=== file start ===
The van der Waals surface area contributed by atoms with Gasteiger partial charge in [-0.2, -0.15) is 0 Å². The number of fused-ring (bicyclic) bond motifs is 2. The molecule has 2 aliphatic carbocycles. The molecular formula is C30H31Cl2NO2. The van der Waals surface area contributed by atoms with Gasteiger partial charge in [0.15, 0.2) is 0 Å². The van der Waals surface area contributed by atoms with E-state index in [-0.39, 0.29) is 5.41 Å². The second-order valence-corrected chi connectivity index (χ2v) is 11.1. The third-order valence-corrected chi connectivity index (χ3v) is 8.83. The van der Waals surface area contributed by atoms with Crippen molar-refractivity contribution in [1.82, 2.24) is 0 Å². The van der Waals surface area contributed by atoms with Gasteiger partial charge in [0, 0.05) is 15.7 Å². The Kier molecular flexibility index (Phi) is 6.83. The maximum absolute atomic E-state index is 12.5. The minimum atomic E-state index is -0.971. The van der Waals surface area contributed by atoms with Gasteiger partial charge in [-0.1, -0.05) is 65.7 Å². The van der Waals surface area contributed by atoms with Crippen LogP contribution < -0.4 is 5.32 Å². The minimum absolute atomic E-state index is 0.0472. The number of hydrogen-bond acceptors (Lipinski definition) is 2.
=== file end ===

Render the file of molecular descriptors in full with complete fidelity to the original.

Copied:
The van der Waals surface area contributed by atoms with Gasteiger partial charge in [-0.2, -0.15) is 0 Å². The number of fused-ring (bicyclic) bond motifs is 2. The molecule has 2 aliphatic carbocycles. The molecular formula is C30H31Cl2NO2. The van der Waals surface area contributed by atoms with Gasteiger partial charge in [0.15, 0.2) is 0 Å². The van der Waals surface area contributed by atoms with E-state index in [-0.39, 0.29) is 5.41 Å². The second-order valence-corrected chi connectivity index (χ2v) is 11.1. The third-order valence-corrected chi connectivity index (χ3v) is 8.83. The van der Waals surface area contributed by atoms with Crippen molar-refractivity contribution in [1.82, 2.24) is 0 Å². The van der Waals surface area contributed by atoms with Gasteiger partial charge in [0, 0.05) is 15.7 Å². The Kier molecular flexibility index (Phi) is 6.83. The maximum absolute atomic E-state index is 12.5. The minimum atomic E-state index is -0.971. The van der Waals surface area contributed by atoms with Gasteiger partial charge in [-0.1, -0.05) is 65.7 Å². The van der Waals surface area contributed by atoms with Crippen LogP contribution < -0.4 is 5.32 Å². The minimum absolute atomic E-state index is 0.0472. The number of hydrogen-bond acceptors (Lipinski definition) is 2.